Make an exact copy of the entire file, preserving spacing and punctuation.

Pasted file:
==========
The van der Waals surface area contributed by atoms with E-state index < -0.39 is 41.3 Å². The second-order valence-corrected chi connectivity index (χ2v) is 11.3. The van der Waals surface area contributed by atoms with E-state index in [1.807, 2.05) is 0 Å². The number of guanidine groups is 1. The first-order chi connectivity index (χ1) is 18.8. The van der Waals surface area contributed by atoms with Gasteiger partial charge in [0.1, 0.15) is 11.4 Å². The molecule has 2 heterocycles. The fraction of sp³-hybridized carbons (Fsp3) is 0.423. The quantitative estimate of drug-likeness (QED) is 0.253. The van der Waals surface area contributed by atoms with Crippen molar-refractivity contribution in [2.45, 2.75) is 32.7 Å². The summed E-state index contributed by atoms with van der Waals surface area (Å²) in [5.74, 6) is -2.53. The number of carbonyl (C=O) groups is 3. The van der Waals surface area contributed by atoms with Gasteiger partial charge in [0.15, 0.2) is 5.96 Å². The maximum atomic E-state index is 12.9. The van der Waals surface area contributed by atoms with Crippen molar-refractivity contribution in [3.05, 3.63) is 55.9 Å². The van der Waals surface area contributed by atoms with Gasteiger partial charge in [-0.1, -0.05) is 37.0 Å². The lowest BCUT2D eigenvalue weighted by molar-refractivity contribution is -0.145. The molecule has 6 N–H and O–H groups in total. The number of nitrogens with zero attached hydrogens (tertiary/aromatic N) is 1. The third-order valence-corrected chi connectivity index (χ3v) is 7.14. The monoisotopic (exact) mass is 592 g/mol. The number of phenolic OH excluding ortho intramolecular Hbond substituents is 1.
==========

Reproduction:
The van der Waals surface area contributed by atoms with E-state index < -0.39 is 41.3 Å². The second-order valence-corrected chi connectivity index (χ2v) is 11.3. The van der Waals surface area contributed by atoms with E-state index in [1.807, 2.05) is 0 Å². The number of guanidine groups is 1. The first-order chi connectivity index (χ1) is 18.8. The van der Waals surface area contributed by atoms with Gasteiger partial charge in [0.1, 0.15) is 11.4 Å². The molecule has 2 heterocycles. The fraction of sp³-hybridized carbons (Fsp3) is 0.423. The quantitative estimate of drug-likeness (QED) is 0.253. The van der Waals surface area contributed by atoms with Crippen molar-refractivity contribution in [2.45, 2.75) is 32.7 Å². The summed E-state index contributed by atoms with van der Waals surface area (Å²) in [5.74, 6) is -2.53. The number of carbonyl (C=O) groups is 3. The van der Waals surface area contributed by atoms with Gasteiger partial charge in [0.15, 0.2) is 5.96 Å². The maximum atomic E-state index is 12.9. The van der Waals surface area contributed by atoms with Crippen molar-refractivity contribution in [3.05, 3.63) is 55.9 Å². The van der Waals surface area contributed by atoms with Gasteiger partial charge in [-0.1, -0.05) is 37.0 Å². The lowest BCUT2D eigenvalue weighted by molar-refractivity contribution is -0.145. The molecule has 6 N–H and O–H groups in total. The number of nitrogens with zero attached hydrogens (tertiary/aromatic N) is 1. The third-order valence-corrected chi connectivity index (χ3v) is 7.14. The monoisotopic (exact) mass is 592 g/mol. The number of phenolic OH excluding ortho intramolecular Hbond substituents is 1.